If you have seen Veritasium’s latest video ‘The world in UV’, you would know that the sky gets it colour due to Rayleigh scattering. If you have not seen it yet, watch the relevant part below.
Since , light with shorter wavelength scatters more and dominates. This has been the reasoning for the very popular question ‘Why is the sky blue?’. And Derek takes it to the next level with a statement:
If we could see ultraviolet light, we might look up and ask, not why is the sky blue but, why is the sky ultraviolet‽
The complete version of Rayleigh scattering explains another interesting aspect also: Why the sun turns red during sunset?
But blue is not the least-wavelength-colour among visible light. There is violet. Thus appears the obvious question Why is the sky not violet?
And as on any nerdy-topic, there is an xkcd comic on this:
There are 2 primary reasons for the sky to appear blue instead of violet:
Emission spectrum of Sun:
Sun does not emit all frequencies equally. It acts like a blackbody at 5000K temperature. So, its emission peaks at yellow. Duh!
Observe the sharp drop-off on the left (violet side). Sun is just not hot enough to emits as much violet as blue!. But just this factor is not enough since we can still see some violet and indigo in the rainbows which also comes from the sun!
Colour sensitivity of our eye:
The human vision works with Rods and Cones, millions of them. We have 3 types of cones responsible for sensing colour in the daytime. Each kind of cone individually observes blue, red and green light. All visible colours will excite multiple cones at a time. We perceive white color when all the cones are stimulated. To see yellow, the green cone is stimulated a bit more than the red cone. If you see purple, then your red and blue cones are excited equally (and the green cone not very well). And, our cones are not equally sensitive to all colours.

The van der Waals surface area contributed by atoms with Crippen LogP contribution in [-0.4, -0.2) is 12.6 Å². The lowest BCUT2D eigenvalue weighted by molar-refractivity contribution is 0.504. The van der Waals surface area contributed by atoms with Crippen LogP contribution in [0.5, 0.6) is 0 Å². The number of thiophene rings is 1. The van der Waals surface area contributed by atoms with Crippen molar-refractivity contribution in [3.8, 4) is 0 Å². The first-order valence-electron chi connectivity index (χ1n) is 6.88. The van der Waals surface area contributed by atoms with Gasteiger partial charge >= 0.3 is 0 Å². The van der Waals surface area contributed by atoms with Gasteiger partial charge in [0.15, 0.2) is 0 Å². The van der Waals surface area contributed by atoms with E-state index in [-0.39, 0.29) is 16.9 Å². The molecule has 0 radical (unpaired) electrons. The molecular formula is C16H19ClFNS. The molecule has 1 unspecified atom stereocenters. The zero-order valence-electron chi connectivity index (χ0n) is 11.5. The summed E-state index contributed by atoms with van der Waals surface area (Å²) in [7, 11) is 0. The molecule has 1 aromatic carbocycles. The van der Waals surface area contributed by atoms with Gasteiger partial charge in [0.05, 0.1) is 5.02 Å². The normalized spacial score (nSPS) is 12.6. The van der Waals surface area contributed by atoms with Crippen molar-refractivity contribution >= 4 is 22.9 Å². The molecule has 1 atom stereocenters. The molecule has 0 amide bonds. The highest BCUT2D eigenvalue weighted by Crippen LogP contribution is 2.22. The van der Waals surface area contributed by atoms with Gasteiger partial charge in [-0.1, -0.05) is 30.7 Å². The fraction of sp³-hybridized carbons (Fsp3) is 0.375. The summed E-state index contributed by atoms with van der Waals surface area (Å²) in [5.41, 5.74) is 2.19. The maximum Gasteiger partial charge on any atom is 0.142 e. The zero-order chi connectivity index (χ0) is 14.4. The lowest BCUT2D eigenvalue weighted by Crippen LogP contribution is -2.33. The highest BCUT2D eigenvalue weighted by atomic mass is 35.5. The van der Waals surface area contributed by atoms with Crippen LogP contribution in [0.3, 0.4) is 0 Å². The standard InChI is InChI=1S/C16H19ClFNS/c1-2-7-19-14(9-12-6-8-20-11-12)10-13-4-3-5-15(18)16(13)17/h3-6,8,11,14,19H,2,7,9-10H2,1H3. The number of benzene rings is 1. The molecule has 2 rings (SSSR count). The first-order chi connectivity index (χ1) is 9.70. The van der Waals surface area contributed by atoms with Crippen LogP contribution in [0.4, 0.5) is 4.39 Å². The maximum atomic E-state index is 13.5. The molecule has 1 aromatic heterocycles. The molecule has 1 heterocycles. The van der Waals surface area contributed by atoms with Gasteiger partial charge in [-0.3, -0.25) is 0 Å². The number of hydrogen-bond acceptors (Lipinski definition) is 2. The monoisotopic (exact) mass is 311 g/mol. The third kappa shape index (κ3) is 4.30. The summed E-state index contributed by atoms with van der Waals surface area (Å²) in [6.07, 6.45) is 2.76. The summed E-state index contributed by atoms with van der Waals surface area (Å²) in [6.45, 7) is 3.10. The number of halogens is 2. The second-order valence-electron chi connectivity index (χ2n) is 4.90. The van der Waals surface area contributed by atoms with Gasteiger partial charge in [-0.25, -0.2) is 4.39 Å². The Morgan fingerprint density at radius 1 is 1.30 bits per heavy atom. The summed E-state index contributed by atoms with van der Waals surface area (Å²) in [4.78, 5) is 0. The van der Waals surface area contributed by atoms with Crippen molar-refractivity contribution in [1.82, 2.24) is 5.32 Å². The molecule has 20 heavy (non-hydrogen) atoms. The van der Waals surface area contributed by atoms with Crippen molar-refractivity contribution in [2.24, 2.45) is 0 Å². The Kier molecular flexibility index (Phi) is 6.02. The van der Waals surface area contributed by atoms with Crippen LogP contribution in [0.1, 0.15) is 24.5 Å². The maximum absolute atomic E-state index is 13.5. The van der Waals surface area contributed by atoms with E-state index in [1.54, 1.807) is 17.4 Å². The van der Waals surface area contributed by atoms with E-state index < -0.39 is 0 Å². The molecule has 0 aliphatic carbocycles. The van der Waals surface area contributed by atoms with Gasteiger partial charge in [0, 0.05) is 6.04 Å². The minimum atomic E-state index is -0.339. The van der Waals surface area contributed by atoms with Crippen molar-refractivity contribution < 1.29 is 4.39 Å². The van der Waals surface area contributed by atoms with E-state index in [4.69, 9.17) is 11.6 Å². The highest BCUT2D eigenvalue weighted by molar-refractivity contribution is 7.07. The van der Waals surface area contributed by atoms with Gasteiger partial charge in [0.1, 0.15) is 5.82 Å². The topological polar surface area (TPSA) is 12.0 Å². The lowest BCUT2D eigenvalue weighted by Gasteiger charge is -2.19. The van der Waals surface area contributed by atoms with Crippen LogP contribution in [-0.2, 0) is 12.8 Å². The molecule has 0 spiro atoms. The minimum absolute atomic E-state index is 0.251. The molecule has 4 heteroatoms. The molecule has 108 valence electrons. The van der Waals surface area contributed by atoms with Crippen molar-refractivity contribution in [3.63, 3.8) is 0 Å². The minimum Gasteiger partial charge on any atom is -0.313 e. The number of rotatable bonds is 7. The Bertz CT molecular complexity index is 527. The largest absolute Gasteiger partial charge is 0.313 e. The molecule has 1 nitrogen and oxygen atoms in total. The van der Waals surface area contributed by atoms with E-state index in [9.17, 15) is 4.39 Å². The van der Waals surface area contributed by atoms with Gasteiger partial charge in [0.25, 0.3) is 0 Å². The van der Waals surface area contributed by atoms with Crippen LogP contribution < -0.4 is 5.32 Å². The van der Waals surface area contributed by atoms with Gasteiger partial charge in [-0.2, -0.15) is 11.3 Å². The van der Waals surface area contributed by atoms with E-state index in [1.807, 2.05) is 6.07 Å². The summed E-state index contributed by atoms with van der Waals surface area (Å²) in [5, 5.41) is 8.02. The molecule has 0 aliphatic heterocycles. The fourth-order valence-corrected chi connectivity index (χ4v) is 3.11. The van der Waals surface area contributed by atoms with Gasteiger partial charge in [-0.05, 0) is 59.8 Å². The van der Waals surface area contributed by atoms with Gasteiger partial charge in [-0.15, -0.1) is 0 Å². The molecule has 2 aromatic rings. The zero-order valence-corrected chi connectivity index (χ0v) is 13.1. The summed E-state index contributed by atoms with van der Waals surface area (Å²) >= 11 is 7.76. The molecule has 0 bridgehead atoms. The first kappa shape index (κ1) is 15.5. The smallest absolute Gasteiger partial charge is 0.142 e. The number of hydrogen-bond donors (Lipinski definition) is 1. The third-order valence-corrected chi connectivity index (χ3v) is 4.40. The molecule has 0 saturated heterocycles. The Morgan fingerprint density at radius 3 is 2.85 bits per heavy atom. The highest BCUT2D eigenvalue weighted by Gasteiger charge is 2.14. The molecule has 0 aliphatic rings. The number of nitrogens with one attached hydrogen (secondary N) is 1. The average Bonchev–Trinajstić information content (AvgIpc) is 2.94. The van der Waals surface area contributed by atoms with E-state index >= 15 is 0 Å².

Observe the dramatic drop off of blue curve for the lower wavelength (violet light). The human eye itself has a natural sensitivity or preference for blue light as opposed to violet light. The same is evident in the overall sensitivity as shown below:
So, even if we can see ultraviolet, but with very-low sensitivity, the question “Why is the sky ultraviolet?” would be raised.
More interesting questions of ponder:
- What about the cameras? Don’t they sense all colours equally‽ If they do, why is the sky in its camera still blue and not violet?
- Normal sky is blue, sunsets are red. Why the sky passes from blue to orange/red skipping altogether the whole range of green frequencies?
If you find this interesting, feel free to discuss with me!
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